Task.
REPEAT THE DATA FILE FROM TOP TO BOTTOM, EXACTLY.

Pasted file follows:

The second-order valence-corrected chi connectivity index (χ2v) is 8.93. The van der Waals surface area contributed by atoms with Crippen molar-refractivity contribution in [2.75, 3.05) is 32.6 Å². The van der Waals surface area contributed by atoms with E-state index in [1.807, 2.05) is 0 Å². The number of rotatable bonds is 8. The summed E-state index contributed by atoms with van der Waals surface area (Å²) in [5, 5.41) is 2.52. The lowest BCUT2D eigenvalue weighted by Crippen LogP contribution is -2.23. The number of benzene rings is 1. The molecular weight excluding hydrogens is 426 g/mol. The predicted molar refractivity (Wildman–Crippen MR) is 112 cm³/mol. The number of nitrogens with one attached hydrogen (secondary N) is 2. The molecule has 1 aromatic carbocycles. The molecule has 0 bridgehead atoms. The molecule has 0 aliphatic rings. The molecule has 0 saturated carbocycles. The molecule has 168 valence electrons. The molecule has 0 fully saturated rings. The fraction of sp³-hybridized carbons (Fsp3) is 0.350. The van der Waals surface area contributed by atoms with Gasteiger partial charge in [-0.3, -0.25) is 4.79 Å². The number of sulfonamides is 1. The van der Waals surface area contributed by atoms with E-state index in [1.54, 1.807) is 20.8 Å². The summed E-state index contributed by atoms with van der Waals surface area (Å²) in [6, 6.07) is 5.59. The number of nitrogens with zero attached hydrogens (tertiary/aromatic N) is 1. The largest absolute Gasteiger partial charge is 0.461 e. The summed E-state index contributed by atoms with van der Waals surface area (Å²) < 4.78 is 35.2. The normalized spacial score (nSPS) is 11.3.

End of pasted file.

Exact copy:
The second-order valence-corrected chi connectivity index (χ2v) is 8.93. The van der Waals surface area contributed by atoms with Crippen molar-refractivity contribution in [2.75, 3.05) is 32.6 Å². The van der Waals surface area contributed by atoms with E-state index in [1.807, 2.05) is 0 Å². The number of rotatable bonds is 8. The summed E-state index contributed by atoms with van der Waals surface area (Å²) in [5, 5.41) is 2.52. The lowest BCUT2D eigenvalue weighted by Crippen LogP contribution is -2.23. The number of benzene rings is 1. The molecular weight excluding hydrogens is 426 g/mol. The predicted molar refractivity (Wildman–Crippen MR) is 112 cm³/mol. The number of nitrogens with one attached hydrogen (secondary N) is 2. The molecule has 1 aromatic carbocycles. The molecule has 0 bridgehead atoms. The molecule has 0 aliphatic rings. The molecule has 0 saturated carbocycles. The molecule has 168 valence electrons. The molecule has 0 fully saturated rings. The fraction of sp³-hybridized carbons (Fsp3) is 0.350. The van der Waals surface area contributed by atoms with Gasteiger partial charge in [-0.3, -0.25) is 4.79 Å². The number of sulfonamides is 1. The van der Waals surface area contributed by atoms with E-state index in [1.54, 1.807) is 20.8 Å². The summed E-state index contributed by atoms with van der Waals surface area (Å²) in [6, 6.07) is 5.59. The number of nitrogens with zero attached hydrogens (tertiary/aromatic N) is 1. The largest absolute Gasteiger partial charge is 0.461 e. The summed E-state index contributed by atoms with van der Waals surface area (Å²) < 4.78 is 35.2. The normalized spacial score (nSPS) is 11.3.